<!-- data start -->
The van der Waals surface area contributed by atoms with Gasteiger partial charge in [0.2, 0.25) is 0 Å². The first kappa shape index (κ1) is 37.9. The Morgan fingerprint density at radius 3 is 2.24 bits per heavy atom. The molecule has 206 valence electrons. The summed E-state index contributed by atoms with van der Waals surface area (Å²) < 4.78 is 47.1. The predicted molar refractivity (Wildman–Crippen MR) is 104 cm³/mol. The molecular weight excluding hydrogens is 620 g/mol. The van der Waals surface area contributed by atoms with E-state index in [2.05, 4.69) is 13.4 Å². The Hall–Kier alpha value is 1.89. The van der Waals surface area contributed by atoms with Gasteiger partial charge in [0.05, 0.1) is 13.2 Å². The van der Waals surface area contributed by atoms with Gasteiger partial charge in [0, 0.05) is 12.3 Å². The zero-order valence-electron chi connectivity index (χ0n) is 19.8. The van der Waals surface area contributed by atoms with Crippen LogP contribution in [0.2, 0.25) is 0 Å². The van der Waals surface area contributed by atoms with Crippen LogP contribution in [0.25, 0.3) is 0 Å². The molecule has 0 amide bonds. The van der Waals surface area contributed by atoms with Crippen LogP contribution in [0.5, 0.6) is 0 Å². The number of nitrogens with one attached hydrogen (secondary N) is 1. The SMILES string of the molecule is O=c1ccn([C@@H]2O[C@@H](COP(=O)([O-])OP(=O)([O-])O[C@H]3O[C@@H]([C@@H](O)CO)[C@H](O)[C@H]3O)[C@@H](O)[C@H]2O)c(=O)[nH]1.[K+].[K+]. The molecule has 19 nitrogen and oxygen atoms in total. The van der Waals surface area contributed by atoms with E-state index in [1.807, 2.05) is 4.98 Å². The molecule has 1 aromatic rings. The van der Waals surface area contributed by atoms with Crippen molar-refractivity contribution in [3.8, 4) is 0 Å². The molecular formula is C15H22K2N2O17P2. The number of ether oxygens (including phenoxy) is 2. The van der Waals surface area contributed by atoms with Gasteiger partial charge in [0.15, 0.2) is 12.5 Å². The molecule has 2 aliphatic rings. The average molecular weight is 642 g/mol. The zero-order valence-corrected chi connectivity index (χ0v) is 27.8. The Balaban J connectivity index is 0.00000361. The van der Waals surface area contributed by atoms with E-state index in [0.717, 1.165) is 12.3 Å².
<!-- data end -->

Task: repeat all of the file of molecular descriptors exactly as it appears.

The van der Waals surface area contributed by atoms with Gasteiger partial charge in [0.2, 0.25) is 0 Å². The first kappa shape index (κ1) is 37.9. The Morgan fingerprint density at radius 3 is 2.24 bits per heavy atom. The molecule has 206 valence electrons. The summed E-state index contributed by atoms with van der Waals surface area (Å²) < 4.78 is 47.1. The predicted molar refractivity (Wildman–Crippen MR) is 104 cm³/mol. The molecular weight excluding hydrogens is 620 g/mol. The van der Waals surface area contributed by atoms with E-state index in [2.05, 4.69) is 13.4 Å². The Hall–Kier alpha value is 1.89. The van der Waals surface area contributed by atoms with Gasteiger partial charge in [0.05, 0.1) is 13.2 Å². The van der Waals surface area contributed by atoms with Gasteiger partial charge in [0, 0.05) is 12.3 Å². The zero-order valence-electron chi connectivity index (χ0n) is 19.8. The van der Waals surface area contributed by atoms with Crippen LogP contribution in [0.2, 0.25) is 0 Å². The van der Waals surface area contributed by atoms with Crippen LogP contribution in [0.25, 0.3) is 0 Å². The molecule has 0 amide bonds. The van der Waals surface area contributed by atoms with Crippen LogP contribution in [0.5, 0.6) is 0 Å². The number of nitrogens with one attached hydrogen (secondary N) is 1. The SMILES string of the molecule is O=c1ccn([C@@H]2O[C@@H](COP(=O)([O-])OP(=O)([O-])O[C@H]3O[C@@H]([C@@H](O)CO)[C@H](O)[C@H]3O)[C@@H](O)[C@H]2O)c(=O)[nH]1.[K+].[K+]. The molecule has 19 nitrogen and oxygen atoms in total. The van der Waals surface area contributed by atoms with E-state index in [1.807, 2.05) is 4.98 Å². The molecule has 1 aromatic rings. The van der Waals surface area contributed by atoms with Crippen molar-refractivity contribution in [3.8, 4) is 0 Å². The molecular formula is C15H22K2N2O17P2. The number of ether oxygens (including phenoxy) is 2. The van der Waals surface area contributed by atoms with Gasteiger partial charge in [0.15, 0.2) is 12.5 Å². The molecule has 2 aliphatic rings. The average molecular weight is 642 g/mol. The zero-order valence-corrected chi connectivity index (χ0v) is 27.8. The Balaban J connectivity index is 0.00000361. The van der Waals surface area contributed by atoms with E-state index in [0.717, 1.165) is 12.3 Å².